By Eric on February 8, 2012 18

How to Make a Budget for the First Time

We have been budgeting for three years now. It’s not a long time in the grand scheme of things, but long enough to know that the first one is harder than all the rest combined. It’s challenging to account for everything that will happen between paychecks. Life is full of surprises, and it’s better to have a plan of attack than to let them run you over.

How to make a budget for the first time

I’m not a budgeting expert, and I don’t have a super complex formula to squeeze millions of dollars from your paycheck. But, we do have three years of experience that we will share with you to get you started on a budget.

How to Make a Budget for the First Time

  1. Gather all of your financial data. The main point of budgeting is to get a handle on all of the expenses that you have in a month, and to make a plan for every single dollar before you get it in your bank account. This might require that you go through your bank statement to figure out how much each bill costs, when it is due and to get a rough estimate for how much you spend in each category (housing, gas, food, entertainment, clothing, toiletries, etc.).
  2. Start with an open mind. Attitude is everything. We were an emotional wreck when we sat down to do our first budget. We didn’t get it, and it was frustrating. Keep your chin up. It gets better. After the first one, the rest are pretty simple.
  3. Use the tool that works best for you. We tried to do our first budget on paper. It was horrible. There was so much eraser dust. We quickly found comfort in an electronic budget spreadsheet template made by our mentors in our Financial Peace University class, which we now available when you sign up for our newsletter. This changed budgeting for us forever! We love it. You may not. A written plan might work better for you. Find what works best and run with it. Here’s a look at the spreadsheet we use:Free Budget Spreadsheet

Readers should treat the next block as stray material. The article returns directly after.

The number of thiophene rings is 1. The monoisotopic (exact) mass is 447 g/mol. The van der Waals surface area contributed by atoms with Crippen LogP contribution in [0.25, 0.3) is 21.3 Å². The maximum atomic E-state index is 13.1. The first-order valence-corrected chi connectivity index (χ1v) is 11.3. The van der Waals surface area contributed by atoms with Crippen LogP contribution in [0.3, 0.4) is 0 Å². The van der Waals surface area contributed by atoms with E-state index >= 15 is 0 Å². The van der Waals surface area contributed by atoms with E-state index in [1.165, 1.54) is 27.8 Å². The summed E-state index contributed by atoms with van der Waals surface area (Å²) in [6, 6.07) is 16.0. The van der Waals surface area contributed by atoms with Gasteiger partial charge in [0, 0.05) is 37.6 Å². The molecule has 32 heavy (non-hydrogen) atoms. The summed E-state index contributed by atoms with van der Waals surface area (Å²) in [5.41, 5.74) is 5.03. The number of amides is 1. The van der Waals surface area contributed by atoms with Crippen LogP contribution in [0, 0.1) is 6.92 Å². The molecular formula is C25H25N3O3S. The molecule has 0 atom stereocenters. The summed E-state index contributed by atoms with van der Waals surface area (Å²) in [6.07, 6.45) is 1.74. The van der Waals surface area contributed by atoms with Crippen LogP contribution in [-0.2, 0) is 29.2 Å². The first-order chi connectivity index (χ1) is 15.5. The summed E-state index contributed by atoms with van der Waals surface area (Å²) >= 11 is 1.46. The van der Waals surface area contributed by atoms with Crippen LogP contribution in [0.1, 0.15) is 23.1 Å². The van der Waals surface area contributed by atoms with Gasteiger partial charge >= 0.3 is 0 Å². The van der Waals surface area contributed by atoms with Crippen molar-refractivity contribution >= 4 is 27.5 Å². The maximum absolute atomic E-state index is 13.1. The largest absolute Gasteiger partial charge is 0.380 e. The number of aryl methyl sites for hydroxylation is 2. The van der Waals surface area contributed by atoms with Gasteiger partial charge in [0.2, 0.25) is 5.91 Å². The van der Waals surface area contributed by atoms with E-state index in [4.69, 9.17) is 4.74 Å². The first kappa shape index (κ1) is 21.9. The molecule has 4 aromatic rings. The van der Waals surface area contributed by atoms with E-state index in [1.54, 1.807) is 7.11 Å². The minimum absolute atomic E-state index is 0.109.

4. Allow yourself enough time. It took us about four hours the first time. Again, we didn’t have the best tool at that time, but don’t sell yourself short. This is something you will be using for a long time. Give it the time it deserves. Don’t try to cram it into a 20-minute window you have.

How to Keep a Budget Going

  1. Review it often. We look at our budget almost daily. This might make you cringe, but we don’t keep a checkbook register. We’re all digital, baby! This is why having the right tool is so important. It must be easy for you to access and easy to change and reference.
  2. Record every transaction. The amounts we enter on our budget are estimates (except for some bills that are the same every month). At least once weekly we compare our budget spreadsheet with our online banking service to make sure we didn’t miss anything and to record the final amounts that were paid. You might choose to keep your receipts until they are logged into the spreadsheet. We bold the final amount once it is paid so we can tell at a glance how we’re doing.
  3. Get an accountability partner. Every situation is different, but hopefully your spouse is on board if you have one. If you don’t, ask a trusted friend to help you stay on track with the important financial decisions. I would not be able to stay on track if it weren’t for Kelsey keeping me honest, and vice versa.
  4. Plan ahead. On the budget spreadsheet we use, there is a category called blow. This is a catch-all or padding. Because we have gotten better and better at anticipating expenses (which comes with experience), we only allow $20 per paycheck in that category. Each month we look ahead at what we have planned (gas for travel, dinners out with friends, etc.) and budget accordingly. This is key to making your budget as close to accurate as possible. We have to make adjustments on the fly, but they are usually minimal.

Other Tips